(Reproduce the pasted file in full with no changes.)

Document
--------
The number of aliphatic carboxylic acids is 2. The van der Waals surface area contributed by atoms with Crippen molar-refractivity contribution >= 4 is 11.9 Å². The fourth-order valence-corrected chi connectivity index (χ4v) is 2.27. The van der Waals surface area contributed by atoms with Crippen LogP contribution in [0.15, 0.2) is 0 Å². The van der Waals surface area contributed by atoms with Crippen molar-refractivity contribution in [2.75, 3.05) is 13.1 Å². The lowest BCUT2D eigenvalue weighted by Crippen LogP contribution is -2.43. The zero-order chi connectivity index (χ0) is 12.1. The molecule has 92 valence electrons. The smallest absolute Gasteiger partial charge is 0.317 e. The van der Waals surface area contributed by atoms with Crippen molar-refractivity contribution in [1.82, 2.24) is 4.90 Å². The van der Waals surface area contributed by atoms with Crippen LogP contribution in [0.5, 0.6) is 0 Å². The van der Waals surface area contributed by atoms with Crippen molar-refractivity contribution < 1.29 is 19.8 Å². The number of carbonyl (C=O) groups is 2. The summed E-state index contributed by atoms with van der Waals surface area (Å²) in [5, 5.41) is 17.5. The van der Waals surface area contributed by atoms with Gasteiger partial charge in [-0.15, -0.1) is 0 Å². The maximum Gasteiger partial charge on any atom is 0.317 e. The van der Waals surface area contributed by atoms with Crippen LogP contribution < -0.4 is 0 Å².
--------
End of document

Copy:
The number of aliphatic carboxylic acids is 2. The van der Waals surface area contributed by atoms with Crippen molar-refractivity contribution >= 4 is 11.9 Å². The fourth-order valence-corrected chi connectivity index (χ4v) is 2.27. The van der Waals surface area contributed by atoms with Crippen LogP contribution in [0.15, 0.2) is 0 Å². The van der Waals surface area contributed by atoms with Crippen molar-refractivity contribution in [2.75, 3.05) is 13.1 Å². The lowest BCUT2D eigenvalue weighted by Crippen LogP contribution is -2.43. The zero-order chi connectivity index (χ0) is 12.1. The molecule has 92 valence electrons. The smallest absolute Gasteiger partial charge is 0.317 e. The van der Waals surface area contributed by atoms with Crippen molar-refractivity contribution in [1.82, 2.24) is 4.90 Å². The van der Waals surface area contributed by atoms with Crippen LogP contribution in [0.5, 0.6) is 0 Å². The van der Waals surface area contributed by atoms with Crippen molar-refractivity contribution < 1.29 is 19.8 Å². The number of carbonyl (C=O) groups is 2. The summed E-state index contributed by atoms with van der Waals surface area (Å²) in [5, 5.41) is 17.5. The van der Waals surface area contributed by atoms with Gasteiger partial charge in [-0.15, -0.1) is 0 Å². The maximum Gasteiger partial charge on any atom is 0.317 e. The van der Waals surface area contributed by atoms with Crippen LogP contribution < -0.4 is 0 Å².